Here's another book I own:
[Beginning ATL COM]
Have a look at the reviews there at Amazon. It's from the old Wrox
repetoire, and the result of a number of coauthors
ATL stands for Active Template Library, and it refers to a fairly
ambitious approach to accelerating COM programming productivity by
using C++ templates and macros. The ATL Internals book by Rector and
Sells would be useful in getting an orientation as to how it all works
"behind the scenes", but I'd put it off until you've spent 3 to 6
weeks in hands-on stuff.
I suspect Beginning ATL COM will be a good fit for your needs. It's
comprehensize enough to be useful as a reference later, and
introductory enough to allow many C++ proficient programmers to tackle
ATL COM projects after a thorough read.
It's the "thorough reading" part that some find daunting. Because of
the collaborative nature of the book, I suspect that you will need to
reread some chapters several times to feel properly enlightened about
the subject matter.
Anyway, it's been around awhile and there are very inexpensive used
copies available, so it really is a question of the time investment,
not money. Plus, I have a copy and would be happy to help with
bridging any deeply confusing parts.
There's another book by the same authors, more or less, from about a
year and a half later (May 1999 vs. Sept. 1997):
[Beginning ATL 3 COM Programming]
and I'd recommend it except I don't happen to own a copy. Even one of
the authors seems to confuse the two books:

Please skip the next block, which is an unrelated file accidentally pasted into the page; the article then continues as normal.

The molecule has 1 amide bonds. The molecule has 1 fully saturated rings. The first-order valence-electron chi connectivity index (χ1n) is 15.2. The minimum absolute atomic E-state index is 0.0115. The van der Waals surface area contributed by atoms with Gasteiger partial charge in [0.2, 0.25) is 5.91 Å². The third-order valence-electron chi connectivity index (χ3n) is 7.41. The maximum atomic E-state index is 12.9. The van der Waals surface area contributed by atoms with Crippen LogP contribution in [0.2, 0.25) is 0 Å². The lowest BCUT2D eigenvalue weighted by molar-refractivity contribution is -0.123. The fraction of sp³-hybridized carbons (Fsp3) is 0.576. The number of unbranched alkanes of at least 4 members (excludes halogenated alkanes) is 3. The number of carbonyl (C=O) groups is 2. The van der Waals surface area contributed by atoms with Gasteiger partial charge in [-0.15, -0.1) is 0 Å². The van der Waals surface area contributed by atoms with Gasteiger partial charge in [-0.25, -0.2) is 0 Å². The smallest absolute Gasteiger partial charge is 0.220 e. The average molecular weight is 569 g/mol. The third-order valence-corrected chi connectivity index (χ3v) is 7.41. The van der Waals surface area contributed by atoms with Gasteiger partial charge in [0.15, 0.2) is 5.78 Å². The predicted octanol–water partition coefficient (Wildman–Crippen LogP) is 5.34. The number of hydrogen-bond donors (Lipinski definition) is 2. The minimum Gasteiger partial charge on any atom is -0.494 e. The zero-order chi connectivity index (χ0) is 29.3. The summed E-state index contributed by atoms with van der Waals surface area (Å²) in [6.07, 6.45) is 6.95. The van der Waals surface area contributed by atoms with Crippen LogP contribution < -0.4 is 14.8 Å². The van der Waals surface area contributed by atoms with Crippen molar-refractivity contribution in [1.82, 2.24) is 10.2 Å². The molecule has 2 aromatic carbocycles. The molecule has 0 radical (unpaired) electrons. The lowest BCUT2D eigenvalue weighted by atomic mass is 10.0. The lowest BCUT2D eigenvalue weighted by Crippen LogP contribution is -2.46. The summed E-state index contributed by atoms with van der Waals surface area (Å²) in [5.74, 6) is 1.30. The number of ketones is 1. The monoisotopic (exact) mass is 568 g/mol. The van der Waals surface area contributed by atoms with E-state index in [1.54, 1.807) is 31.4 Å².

[Beginning ATL (3?) COM Programming]
Wrox has unfortunately sold many of their older titles (including this
one) to another publisher, so many of the links on that last page have
perished in the transition.
Amazon sells it in a bundle with Box's Essential COM, but bear in mind
that the Box viewpoint is really kind of "academic-y". Not every
one's cup of tea, though many consider him an indispensible guide to
the philosophy of COM.
Now let's consider the ADO programming side of things. I'd say the
best introductory ADO programming books tended to be VB oriented. If
you're not a Visual C++ purist, you might take a look at this one by
[SQL Server and ADO Programming Complete]
On the C++ side you'd mostly have to make do with the stray chapter
devoted to ADO objects in a more comprehensize book on application
development. What I did was get the ADO 2.X reference books, which
(because Microsoft churned through the version updates pretty
frequently) wound up being a little expensive. I think I have three
of these, for different values of X!
But Microsoft has been pushing everyone into ADO.Net, so ADO itself
has stabilized at version 2.8. Some of the features of ADO 2.7 got
broken in 2.8, so your "legacy" project may be keyed to that (MDAC
2.7). Ask questions of the folks handing it off to you!
Once you get the ADO object model under your belt, I think you'll be
fine with the online documentation from Microsoft. Not to give Google
a gratuitous plug, but the Microsoft search engine on the MSDN site
can't hold a candle to Googling for appropriate syntax and sample code
If you are trying to get started on your own machine to do some
exercises, you might install MSDE (Microsoft SQL Server 2000 Desktop
[Microsoft SQL Server: MSDE 2000 Home]
Although it lacks some administration tools and limits connections,
it's free (and freely redistributable!) and very good for learning
about SQL Server.
I could go on, but I feel this is already a lot to bite off for a 3 to
6 month crash course. Please feel free to use me as a "mentoring"
resource as you get into compiling sample projects, and I'll be happy
to point out additional resources as you progress.
The CodeProject and CodeGuru sites recommended by aryabhatt-ga have
been around for awhile, and will have substantial "legacy" content.
Again Google may be the best way to find stuff there; you can limit a
Google Web search to a particular site by adding the qualifier:
or whatever the case may be.